Data policy

The proposal cites the need to “develop a robust, strategic and systematic data policy,” which is raised as a long-term challenge and is based on the example of the European Union.

The European Union’s AI legislation, consisting of the EU General Data Protection Regulation (GDPR), the Digital Services Act, and the Artificial Intelligence Act, is linked together to guarantee fundamental rights, such as personal data protection, as defined by the EU’s Charter of Fundamental Rights. The GDPR guarantees a person’s right not to be subject to a decision, such as for receiving a loan, based solely on an AI assessment.

As data is food that AI learns from, nationwide discussions are essential to consider how Japanese society should deal with data as part of efforts to establish the appropriate use and regulation of generative AI.

The Yomiuri Shimbun

Connecting multiple AIs

The proposal emphasizes the need to create an environment to “ensure that there are multiple AIs of various kinds and of equal rank” in order to utilize generative AI and ensure healthy spaces for discussion.

The goal is to achieve a state in which humans can independently compare multiple AIs with different algorithms and have people select among them so their thinking will not be dominated by the worldview presented by specific AIs.

The key to make such a situation technologically possible is an “AI constellation” initiative that uses IOWN (Innovative Optical and Wireless Network), a next-generation telecommunications infrastructure being developed by NTT. IOWN is cutting-edge technology that allows high-speed, large-capacity communication using optical technology.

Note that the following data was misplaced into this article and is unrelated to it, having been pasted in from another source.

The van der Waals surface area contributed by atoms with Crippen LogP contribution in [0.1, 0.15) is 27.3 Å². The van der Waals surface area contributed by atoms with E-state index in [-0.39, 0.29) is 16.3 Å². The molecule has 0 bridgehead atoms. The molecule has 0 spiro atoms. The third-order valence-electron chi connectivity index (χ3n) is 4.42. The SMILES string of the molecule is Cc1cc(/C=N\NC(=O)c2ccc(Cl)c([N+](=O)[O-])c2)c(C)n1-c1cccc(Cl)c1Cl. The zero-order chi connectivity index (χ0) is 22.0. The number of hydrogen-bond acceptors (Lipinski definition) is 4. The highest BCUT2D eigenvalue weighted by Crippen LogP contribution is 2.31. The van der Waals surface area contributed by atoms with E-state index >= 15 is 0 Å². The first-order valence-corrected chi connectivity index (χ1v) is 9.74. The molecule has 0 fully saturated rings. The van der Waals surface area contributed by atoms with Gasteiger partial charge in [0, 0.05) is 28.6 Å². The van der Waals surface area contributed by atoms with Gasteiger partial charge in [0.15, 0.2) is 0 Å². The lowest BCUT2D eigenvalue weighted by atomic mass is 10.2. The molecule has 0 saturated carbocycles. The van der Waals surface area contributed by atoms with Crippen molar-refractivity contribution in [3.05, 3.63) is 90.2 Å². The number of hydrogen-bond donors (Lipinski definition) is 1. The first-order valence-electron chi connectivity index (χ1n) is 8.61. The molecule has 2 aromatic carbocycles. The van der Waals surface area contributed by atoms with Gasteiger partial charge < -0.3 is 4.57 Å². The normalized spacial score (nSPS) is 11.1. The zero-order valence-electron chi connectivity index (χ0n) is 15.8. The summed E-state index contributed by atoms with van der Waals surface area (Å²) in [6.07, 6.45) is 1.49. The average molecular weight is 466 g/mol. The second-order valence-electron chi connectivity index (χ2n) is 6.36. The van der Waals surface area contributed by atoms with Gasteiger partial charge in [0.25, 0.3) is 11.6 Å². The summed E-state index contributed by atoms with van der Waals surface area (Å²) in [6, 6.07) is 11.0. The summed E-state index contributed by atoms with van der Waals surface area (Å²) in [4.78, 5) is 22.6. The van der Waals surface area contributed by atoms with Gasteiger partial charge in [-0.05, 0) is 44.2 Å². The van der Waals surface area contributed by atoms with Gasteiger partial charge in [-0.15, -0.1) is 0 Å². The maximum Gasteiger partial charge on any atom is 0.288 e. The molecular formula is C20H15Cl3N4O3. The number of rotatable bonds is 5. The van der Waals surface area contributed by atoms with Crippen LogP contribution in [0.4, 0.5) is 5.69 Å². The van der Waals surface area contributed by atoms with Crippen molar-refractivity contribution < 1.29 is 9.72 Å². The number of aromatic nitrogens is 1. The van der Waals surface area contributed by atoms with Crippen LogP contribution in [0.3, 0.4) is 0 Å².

By operating multiple AIs together like a constellation, the AIs can learn from and monitor each other. The technology is expected to curb the spread of AI-specific phenomena such as “hallucinations” — in which AI, in response to questions, gives answers as if they were facts on matters that do not exist — and biased judgments.

The proposal cites adverse impacts of AI that pose threats to society and notes that “These solutions cannot be maintained by laws alone, but rather, they also require measures such as Originator Profile (OP).” OP is a technology used to explicitly indicate sources of online information.

OP assigns a digitalized identifier to online news articles and advertisements, making it easier for internet users to confirm the reliability of the information. It has been pointed out that OP is useful as a countermeasure against disinformation, and the Japanese government plans to conduct a public demonstration of OP in areas affected by disasters, based on cases of disinformation and misinformation that spread on social media during the Noto Peninsula Earthquake.

“In order to protect healthy spaces for discussion, technology like OP is necessary to identify the reliability of information at a glance,” said Tatsuya Kurosaka, the secretary general of the Originator Profile Collaborative Innovation Partnership, an organization promoting the development of OP technology.